Coding and billing go hand in hand; however, they are separate processes. Coding generally involves taking the notes from a medical visit and encoding them into a short-hand that can be quickly assessed for billing and insurance purposes. Billers use the codes to create invoices for patients and insurance companies. Billing and coding is a combined function in some settings; however, they are generally separate functions. In fact, billing is often outsourced to companies that may have several medical offices as clients. Coding is outsourced to a lesser extent.
There are no state or federal laws regulating the certification or training needed to become a medical biller. Certification and training does; however, prove competency and increase likelihood of being hired. There are three major certifying bodies and numerous ways in which to receive training.
There are several ways to receive training. Many colleges and universities offer training either as continuing education credit or academic credit. Colleges may allow for students to apply for financial aid and even use military benefits to pay for coursework.
Course work is usually completed online. Drexel University, for example, offers its training entirely online program. The American Health Information Management Association (AHIMA) offers an online training course as well. In any case, you should be prepared to sit for the exam after your course work. Make sure to find out what the pass rate is for a training program prior to enrollment. Many programs are happy to take money from applicants; but, they may not always deliver what is expected.
One does not have to complete course work for billing and coding. One or the other will suffice; however, the additional education may be helpful. It is necessary to take both if for some settings though. For example, a hospital may require both.
Drexel University offers six courses to prepare students for certification. After the second level course is taken for any area of expertise, one may sit for the appropriate exam. This is useful for someone, for example, who may wish to complete billing coursework only and begin work as soon as possible rather than completing the entire program first.
There are three major certifying bodies. The American Medical Billing Association (AMBA) gives the Certified Medical Reimbursement Specialist (CMRS) designation to those who pass their exam. There credential is specifically for medical billers. The other two certifying bodies, the American Academy of Professional Coders (AAPC) and AHIMA, mostly focus on credentialing for coders; however, they also offer credentials for billing.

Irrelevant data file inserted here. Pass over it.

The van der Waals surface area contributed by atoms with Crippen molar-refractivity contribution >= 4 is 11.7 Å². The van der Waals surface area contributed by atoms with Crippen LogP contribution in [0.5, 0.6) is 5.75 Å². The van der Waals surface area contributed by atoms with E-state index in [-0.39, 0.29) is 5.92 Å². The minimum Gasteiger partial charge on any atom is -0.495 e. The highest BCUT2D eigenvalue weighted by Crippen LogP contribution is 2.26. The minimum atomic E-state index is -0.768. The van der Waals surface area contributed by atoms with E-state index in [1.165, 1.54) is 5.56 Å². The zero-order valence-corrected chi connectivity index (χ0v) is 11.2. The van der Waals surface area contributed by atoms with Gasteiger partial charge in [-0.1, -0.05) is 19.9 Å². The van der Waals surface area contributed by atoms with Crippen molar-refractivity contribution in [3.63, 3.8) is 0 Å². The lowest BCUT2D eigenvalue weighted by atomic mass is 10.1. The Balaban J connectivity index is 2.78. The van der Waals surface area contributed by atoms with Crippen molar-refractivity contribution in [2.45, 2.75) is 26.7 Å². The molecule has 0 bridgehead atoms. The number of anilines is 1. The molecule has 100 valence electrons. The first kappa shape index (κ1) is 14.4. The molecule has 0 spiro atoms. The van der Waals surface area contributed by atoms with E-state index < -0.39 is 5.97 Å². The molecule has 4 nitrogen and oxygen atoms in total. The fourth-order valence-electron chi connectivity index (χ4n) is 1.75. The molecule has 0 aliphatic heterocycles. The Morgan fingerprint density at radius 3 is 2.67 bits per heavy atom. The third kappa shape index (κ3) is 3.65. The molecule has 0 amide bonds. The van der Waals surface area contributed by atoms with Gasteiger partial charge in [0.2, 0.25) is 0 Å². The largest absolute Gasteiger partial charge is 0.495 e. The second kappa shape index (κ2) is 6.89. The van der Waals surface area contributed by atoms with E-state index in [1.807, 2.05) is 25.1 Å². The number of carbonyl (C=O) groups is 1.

Most employers interviewed for this article stated that no certifying body’s credential is better than another. Only a few of them asked for a specific certification. Furthermore, none of the employers stated that one training program was better than another. While they did value training, and in some cases required it, no specific school, course, or format was deemed better than another. Experience and familiarity with medical terms and human anatomy were particularly valued.
Finally, you may or may not have to receive both billing and coding certifications. The setting and needs of the individual facility will determine whether or not both are needed. However, one certification is usually enough to find employment.
Below various employers and wages are listed in order to provide a sense of how much medical billers and coders earn. Many of the employers contacted were not available to answer questions and were not able to return calls by the time this article was published. Therefore, in order to provide more insight, several listings from www.usajobs.gov have been used. These jobs may include additional duties and require additional experience. Links to the job descriptions have been provided.
There does not appear to be a significant difference between salary for coders and billers using the following data.
Department Of Health And Human Services, Indian Health Service
Pharmaceutical Billing Technician (OA) Toppenish, WA $31,628.00 to $45,828.00 per year Get more information at: https://www.usajobs.gov/GetJob/ViewDetails/408915900
$37,540.00 to $48,804.00 per year
Get more information at: https://www.usajobs.gov/GetJob/ViewDetails/409266700
Billers and Coders
$15.00 per hour or more (depending on experience)
Physicians’ Choice, Inc. Cherry Hill, New Jersey Coders $15.00 per hour (with experience)
Medical Records Technician (Coder)
$31,944.00 to $51,437.00 per year
Get more information at: https://www.usajobs.gov/GetJob/ViewDetails/409592300
Medical Record Technician (Coder)
$43,823.00 to $56,974.00 per year
Get more information at: https://www.usajobs.gov/GetJob/ViewDetails/409843900
Medical Records Technician
Big Spring, TX
$35,609.00 to $46,294.00 per year
Get more information at: https://www.usajobs.gov/GetJob/ViewDetails/409513600